It is said that in the Polomie there is no bigger one than the Big Nisovsky Rock Monastery. It is named after St. Constantine and Helena and dates back to the time, when monasteries were formed in the rock cavities of the canyon of Rusenski Lom tributaries. In the summer, the path to the monastery is hidden by the sprouting grasses but for enthusiasts it is not a difficulty that can stop them.
There is no asphalt, parking or eating area near the monastery. The route is starting from the bridge over Mali Lom river at the end of the village of Nisovo and takes about an hour and a half against the stream on the right river bank. Most of the time, along the river, it is passable by bicycle, but occasionally cyclists have to go by foot.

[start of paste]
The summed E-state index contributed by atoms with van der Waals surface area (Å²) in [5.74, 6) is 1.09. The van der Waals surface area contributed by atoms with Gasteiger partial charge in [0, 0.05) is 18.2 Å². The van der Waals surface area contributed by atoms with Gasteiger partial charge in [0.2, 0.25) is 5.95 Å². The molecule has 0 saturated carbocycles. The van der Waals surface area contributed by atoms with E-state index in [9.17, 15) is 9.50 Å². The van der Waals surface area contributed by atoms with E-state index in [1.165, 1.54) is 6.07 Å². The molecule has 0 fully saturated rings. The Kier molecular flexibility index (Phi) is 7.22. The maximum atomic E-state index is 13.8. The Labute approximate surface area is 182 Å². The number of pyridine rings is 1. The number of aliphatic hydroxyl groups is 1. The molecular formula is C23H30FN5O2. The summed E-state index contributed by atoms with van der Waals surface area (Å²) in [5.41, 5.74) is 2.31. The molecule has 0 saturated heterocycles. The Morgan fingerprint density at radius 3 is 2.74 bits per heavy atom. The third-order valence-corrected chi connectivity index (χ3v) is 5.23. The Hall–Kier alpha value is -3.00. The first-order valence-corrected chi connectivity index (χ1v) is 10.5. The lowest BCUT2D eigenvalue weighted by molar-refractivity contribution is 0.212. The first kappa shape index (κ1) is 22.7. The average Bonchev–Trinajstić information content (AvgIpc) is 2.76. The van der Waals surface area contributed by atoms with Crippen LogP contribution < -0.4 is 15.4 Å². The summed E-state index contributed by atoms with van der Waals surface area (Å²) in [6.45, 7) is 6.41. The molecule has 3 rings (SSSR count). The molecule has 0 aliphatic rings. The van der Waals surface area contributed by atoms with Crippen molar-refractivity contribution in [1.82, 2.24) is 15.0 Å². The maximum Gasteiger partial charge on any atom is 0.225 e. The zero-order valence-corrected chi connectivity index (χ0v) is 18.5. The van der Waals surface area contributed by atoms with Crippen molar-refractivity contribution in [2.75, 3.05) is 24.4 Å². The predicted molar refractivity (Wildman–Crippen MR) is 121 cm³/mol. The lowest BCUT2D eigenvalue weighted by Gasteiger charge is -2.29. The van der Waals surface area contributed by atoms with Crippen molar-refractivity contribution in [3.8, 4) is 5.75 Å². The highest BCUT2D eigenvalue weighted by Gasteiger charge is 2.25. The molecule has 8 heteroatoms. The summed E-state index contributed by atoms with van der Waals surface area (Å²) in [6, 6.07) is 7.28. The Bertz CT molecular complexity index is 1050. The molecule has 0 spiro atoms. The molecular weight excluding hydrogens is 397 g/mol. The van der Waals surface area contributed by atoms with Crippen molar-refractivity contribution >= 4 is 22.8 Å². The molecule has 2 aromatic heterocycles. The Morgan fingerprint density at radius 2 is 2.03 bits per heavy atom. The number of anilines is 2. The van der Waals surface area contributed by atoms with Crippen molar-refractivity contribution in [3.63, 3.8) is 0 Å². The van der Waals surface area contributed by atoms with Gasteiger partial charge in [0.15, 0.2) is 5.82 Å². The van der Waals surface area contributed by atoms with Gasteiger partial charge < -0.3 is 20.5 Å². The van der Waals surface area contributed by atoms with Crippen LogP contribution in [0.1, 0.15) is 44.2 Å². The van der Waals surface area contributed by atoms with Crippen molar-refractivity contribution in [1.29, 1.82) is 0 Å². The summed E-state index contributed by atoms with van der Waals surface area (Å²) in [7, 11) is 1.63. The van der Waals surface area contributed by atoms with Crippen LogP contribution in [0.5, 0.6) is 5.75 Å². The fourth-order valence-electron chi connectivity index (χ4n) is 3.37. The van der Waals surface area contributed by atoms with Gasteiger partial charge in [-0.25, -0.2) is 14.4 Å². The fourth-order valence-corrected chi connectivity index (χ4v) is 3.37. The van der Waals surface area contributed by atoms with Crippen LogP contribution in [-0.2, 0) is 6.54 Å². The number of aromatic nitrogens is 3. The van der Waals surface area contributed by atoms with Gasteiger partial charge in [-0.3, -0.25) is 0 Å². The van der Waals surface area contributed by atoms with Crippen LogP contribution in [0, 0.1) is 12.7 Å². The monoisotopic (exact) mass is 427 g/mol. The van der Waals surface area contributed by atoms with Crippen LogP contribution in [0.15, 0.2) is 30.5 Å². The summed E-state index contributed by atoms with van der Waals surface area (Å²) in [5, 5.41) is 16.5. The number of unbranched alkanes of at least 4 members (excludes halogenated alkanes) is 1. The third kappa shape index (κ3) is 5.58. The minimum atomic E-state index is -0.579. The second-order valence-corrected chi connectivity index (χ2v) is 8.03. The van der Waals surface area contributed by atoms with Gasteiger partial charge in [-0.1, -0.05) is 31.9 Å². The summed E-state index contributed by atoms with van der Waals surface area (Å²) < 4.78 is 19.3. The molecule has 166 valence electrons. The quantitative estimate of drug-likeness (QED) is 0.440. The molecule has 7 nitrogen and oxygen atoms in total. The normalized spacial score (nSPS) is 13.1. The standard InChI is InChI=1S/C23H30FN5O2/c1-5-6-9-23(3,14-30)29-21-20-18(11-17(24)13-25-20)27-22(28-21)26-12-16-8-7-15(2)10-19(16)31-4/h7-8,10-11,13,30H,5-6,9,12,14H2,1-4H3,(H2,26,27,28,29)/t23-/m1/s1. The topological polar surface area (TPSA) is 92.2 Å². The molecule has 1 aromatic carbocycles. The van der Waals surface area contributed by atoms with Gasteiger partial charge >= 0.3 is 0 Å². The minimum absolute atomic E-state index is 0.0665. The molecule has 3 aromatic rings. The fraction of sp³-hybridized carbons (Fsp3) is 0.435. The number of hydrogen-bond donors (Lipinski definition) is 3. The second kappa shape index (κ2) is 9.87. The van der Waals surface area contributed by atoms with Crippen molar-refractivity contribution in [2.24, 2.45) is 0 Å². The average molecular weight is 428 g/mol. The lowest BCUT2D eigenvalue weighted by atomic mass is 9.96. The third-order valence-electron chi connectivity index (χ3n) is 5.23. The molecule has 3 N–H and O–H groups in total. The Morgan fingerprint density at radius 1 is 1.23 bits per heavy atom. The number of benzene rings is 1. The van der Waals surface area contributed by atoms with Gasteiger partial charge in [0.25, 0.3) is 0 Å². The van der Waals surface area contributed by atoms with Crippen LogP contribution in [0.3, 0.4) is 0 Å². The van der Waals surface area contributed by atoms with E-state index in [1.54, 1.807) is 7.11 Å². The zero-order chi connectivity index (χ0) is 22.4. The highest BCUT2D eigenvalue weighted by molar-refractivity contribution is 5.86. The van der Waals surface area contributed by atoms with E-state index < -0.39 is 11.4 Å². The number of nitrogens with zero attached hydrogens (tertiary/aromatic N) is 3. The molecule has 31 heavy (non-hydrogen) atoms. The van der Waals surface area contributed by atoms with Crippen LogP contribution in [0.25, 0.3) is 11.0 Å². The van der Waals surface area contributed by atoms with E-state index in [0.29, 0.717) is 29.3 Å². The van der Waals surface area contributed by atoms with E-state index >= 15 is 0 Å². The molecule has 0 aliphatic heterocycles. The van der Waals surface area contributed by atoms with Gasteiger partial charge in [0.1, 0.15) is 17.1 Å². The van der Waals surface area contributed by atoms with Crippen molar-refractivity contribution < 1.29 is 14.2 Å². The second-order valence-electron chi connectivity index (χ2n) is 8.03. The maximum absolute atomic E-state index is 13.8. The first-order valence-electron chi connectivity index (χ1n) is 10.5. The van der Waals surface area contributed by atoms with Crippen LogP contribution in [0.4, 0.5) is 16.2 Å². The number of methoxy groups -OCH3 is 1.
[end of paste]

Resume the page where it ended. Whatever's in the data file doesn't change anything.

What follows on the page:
The monastery is visible high above the meadow by the river. It is reached by a dizzying staircase carved into the rock. The remains are a temple with two buried stone tombs and cells as extensions of existing niches. The crevices, in which the monks have hung wooden structures, can still be seen there. The remains of the medieval mural have been researched by the archaeologist Karel Shkorpil, but in modern times scientists have paid no special attention to it.
The Big Nisovsky Rock Monastery was probably created as early as the XI century. Legends tell of Father Paul, who tirelessly copied books with the help of painters from the area. Finally, even Tsar Ivan-Assen II visited the monastery and this is quite possible, since the ruler was a guest of all the monasteries in Polomie.
To the north, on the right bank of Mali Lom, is the Little Nisovsky Monastery. Its rocky cells and steps up are destroyed. The church can be reached only if you are a brave climber and have the necessary insurance.